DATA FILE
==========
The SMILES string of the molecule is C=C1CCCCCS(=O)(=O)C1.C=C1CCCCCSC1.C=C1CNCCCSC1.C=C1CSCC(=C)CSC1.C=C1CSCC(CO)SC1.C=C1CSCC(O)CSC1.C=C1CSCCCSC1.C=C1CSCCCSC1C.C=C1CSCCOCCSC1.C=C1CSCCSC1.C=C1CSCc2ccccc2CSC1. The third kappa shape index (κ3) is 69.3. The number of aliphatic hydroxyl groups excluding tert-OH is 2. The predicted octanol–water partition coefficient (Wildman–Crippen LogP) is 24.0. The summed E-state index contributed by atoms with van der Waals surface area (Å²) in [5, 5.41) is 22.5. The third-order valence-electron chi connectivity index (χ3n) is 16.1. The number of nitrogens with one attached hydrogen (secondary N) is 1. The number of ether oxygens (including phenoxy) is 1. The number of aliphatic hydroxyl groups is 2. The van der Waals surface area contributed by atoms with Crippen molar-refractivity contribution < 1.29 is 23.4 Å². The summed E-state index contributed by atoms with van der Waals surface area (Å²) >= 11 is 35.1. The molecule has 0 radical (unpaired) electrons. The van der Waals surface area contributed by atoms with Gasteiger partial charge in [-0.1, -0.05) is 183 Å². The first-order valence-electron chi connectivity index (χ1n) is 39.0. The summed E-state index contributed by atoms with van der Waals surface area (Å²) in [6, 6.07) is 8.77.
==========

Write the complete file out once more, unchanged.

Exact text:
The SMILES string of the molecule is C=C1CCCCCS(=O)(=O)C1.C=C1CCCCCSC1.C=C1CNCCCSC1.C=C1CSCC(=C)CSC1.C=C1CSCC(CO)SC1.C=C1CSCC(O)CSC1.C=C1CSCCCSC1.C=C1CSCCCSC1C.C=C1CSCCOCCSC1.C=C1CSCCSC1.C=C1CSCc2ccccc2CSC1. The third kappa shape index (κ3) is 69.3. The number of aliphatic hydroxyl groups excluding tert-OH is 2. The predicted octanol–water partition coefficient (Wildman–Crippen LogP) is 24.0. The summed E-state index contributed by atoms with van der Waals surface area (Å²) in [5, 5.41) is 22.5. The third-order valence-electron chi connectivity index (χ3n) is 16.1. The number of nitrogens with one attached hydrogen (secondary N) is 1. The number of ether oxygens (including phenoxy) is 1. The number of aliphatic hydroxyl groups is 2. The van der Waals surface area contributed by atoms with Crippen molar-refractivity contribution < 1.29 is 23.4 Å². The summed E-state index contributed by atoms with van der Waals surface area (Å²) >= 11 is 35.1. The molecule has 0 radical (unpaired) electrons. The van der Waals surface area contributed by atoms with Gasteiger partial charge in [-0.1, -0.05) is 183 Å². The first-order valence-electron chi connectivity index (χ1n) is 39.0. The summed E-state index contributed by atoms with van der Waals surface area (Å²) in [6, 6.07) is 8.77.